This is one of my favourite stories that my mum tells me. She'll probably kill me for writing it on paper but for me it's a very pleasant story and one that can be used to motivate other women. Certainly, it motivates me and I admire my mother all the more for how smart she is. She's very, very clever.
This is how it went. Back in the 1980s my dad brought my mum to the UK for holiday. He bought her air ticket but he didn't give her any spending money, he said he didn't have any and that she would have to sort herself out.
From her salary she had saved GBP100, that is all she had, that was her life savings at the time, she was in her mid-20s or just beyond.
I believe this was her first trip to the UK. When she got there she observed a completely different way of life. She loved the clothes that were offered for sale and had one pivotal experience on that trip.
She saw a woman buy one dress, just a single outfit, for GBP60 and she felt more envious than she had ever been before. In her words, "Ndinasilira ngati sindinasilirepo." All she could afford was second hand clothing from charity shops and car boot sales.
She said that she couldn't imagine a world in which she could afford such an existence - a world in which she herself could pay that much for just one suit. This was 60% of her life savings don't forget.
When she got back home she decided she needed to do more to improve her life and the life of her children. Unbeknown to my father she had observed that he didn't actually buy the air tickets for their trip; he had taken them on credit with an agreement to repay over time so she did exactly the same thing.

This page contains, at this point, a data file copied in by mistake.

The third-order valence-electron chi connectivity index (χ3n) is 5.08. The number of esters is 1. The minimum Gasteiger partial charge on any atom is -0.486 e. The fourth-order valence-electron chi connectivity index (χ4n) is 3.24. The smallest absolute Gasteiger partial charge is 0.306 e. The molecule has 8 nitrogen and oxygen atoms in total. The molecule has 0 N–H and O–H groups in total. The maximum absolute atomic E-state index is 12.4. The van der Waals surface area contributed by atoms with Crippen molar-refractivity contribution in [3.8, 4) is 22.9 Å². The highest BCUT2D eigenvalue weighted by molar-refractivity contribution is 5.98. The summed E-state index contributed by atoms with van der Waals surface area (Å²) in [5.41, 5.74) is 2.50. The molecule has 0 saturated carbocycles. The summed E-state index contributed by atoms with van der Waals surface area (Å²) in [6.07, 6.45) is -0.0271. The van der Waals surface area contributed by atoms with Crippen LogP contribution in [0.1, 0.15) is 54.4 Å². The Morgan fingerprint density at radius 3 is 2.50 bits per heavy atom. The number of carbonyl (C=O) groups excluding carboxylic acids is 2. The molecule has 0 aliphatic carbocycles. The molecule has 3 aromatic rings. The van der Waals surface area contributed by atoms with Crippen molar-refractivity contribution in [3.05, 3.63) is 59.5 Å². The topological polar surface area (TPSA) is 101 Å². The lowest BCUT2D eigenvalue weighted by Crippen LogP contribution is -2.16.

She went to the travel agent and asked to buy one air ticket on credit with a pre-agreed schedule of when she would pay for it. She was a civil servant even then so she went to work and asked for a loan which she planned to use for shopping.
She went home and announced that she was off to the UK to my very surprised father. How?! She explained.
In that moment my mum gained financial independence. She went off to the UK where she bought things that she thought she could sell. She expected to recoup the money for the air ticket and the loan over a period of about three months but she repaid both in just one month.
With the profits she did the same thing and indeed, for as long as I can remember my mum has used her holiday days to operate a business, not to relax.
I told my mum that a Malawi in which a woman could do that was in a very different time and place. Nowadays it's so hard to navigate the system but she disagreed.
My mother thinks people just have misplaced priorities. For instance she initiated someone she knew into a business and this woman used almost all of her first profits to buy a large TV and sofa set instead of reinvesting that money into her business.
If you take a very long term view and operate a business with such a view you can achieve so much. Ignore the naysayers and be an inspiration to your own children like my mother was and is to me - she is my model for hard work.
"Financial peace isn't the acquisition of stuff. It's learning to live on less than you make, so you can give money back and have money to invest. You can't win until you do this." Dave Ramsey
For 2 years until early 2014 I wrote a weekly personal finance and business column for Malawi's leading media house, The Times Group. The target is middle-class, working African women.
This is a reproduction of the articles that appeared in the weekend edition of Malawi News.
|Heather Katsonga-Woodward: On Business, Life & Everything In-Between||
On Managing Money